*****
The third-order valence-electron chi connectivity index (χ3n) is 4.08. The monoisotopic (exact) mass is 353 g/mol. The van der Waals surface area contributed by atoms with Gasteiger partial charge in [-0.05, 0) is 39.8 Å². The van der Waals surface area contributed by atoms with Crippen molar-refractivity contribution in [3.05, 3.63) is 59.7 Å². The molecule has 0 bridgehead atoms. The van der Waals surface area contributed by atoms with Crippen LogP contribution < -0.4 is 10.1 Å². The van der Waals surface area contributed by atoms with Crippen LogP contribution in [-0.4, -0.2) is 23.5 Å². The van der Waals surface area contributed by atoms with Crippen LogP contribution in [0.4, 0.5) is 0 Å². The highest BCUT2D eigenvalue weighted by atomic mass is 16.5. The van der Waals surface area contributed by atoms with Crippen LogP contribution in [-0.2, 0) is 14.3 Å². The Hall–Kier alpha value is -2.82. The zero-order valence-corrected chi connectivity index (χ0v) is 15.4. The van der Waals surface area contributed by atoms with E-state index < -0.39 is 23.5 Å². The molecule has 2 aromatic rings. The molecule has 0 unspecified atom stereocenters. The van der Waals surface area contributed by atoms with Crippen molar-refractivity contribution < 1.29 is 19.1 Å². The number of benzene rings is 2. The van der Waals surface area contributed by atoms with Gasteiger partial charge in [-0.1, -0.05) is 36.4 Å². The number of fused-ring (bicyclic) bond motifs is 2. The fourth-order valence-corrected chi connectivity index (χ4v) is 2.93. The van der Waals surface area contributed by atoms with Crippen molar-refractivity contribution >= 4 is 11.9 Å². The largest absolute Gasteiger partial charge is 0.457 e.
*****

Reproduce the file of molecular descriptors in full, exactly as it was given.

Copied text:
The third-order valence-electron chi connectivity index (χ3n) is 4.08. The monoisotopic (exact) mass is 353 g/mol. The van der Waals surface area contributed by atoms with Gasteiger partial charge in [-0.05, 0) is 39.8 Å². The van der Waals surface area contributed by atoms with Crippen molar-refractivity contribution in [3.05, 3.63) is 59.7 Å². The molecule has 0 bridgehead atoms. The van der Waals surface area contributed by atoms with Crippen LogP contribution < -0.4 is 10.1 Å². The van der Waals surface area contributed by atoms with Crippen LogP contribution in [-0.4, -0.2) is 23.5 Å². The van der Waals surface area contributed by atoms with Crippen LogP contribution in [0.4, 0.5) is 0 Å². The highest BCUT2D eigenvalue weighted by atomic mass is 16.5. The van der Waals surface area contributed by atoms with Crippen LogP contribution in [-0.2, 0) is 14.3 Å². The Hall–Kier alpha value is -2.82. The zero-order valence-corrected chi connectivity index (χ0v) is 15.4. The van der Waals surface area contributed by atoms with E-state index < -0.39 is 23.5 Å². The molecule has 2 aromatic rings. The molecule has 0 unspecified atom stereocenters. The van der Waals surface area contributed by atoms with Crippen molar-refractivity contribution < 1.29 is 19.1 Å². The number of benzene rings is 2. The van der Waals surface area contributed by atoms with Gasteiger partial charge in [-0.1, -0.05) is 36.4 Å². The number of fused-ring (bicyclic) bond motifs is 2. The fourth-order valence-corrected chi connectivity index (χ4v) is 2.93. The van der Waals surface area contributed by atoms with Crippen molar-refractivity contribution >= 4 is 11.9 Å². The largest absolute Gasteiger partial charge is 0.457 e.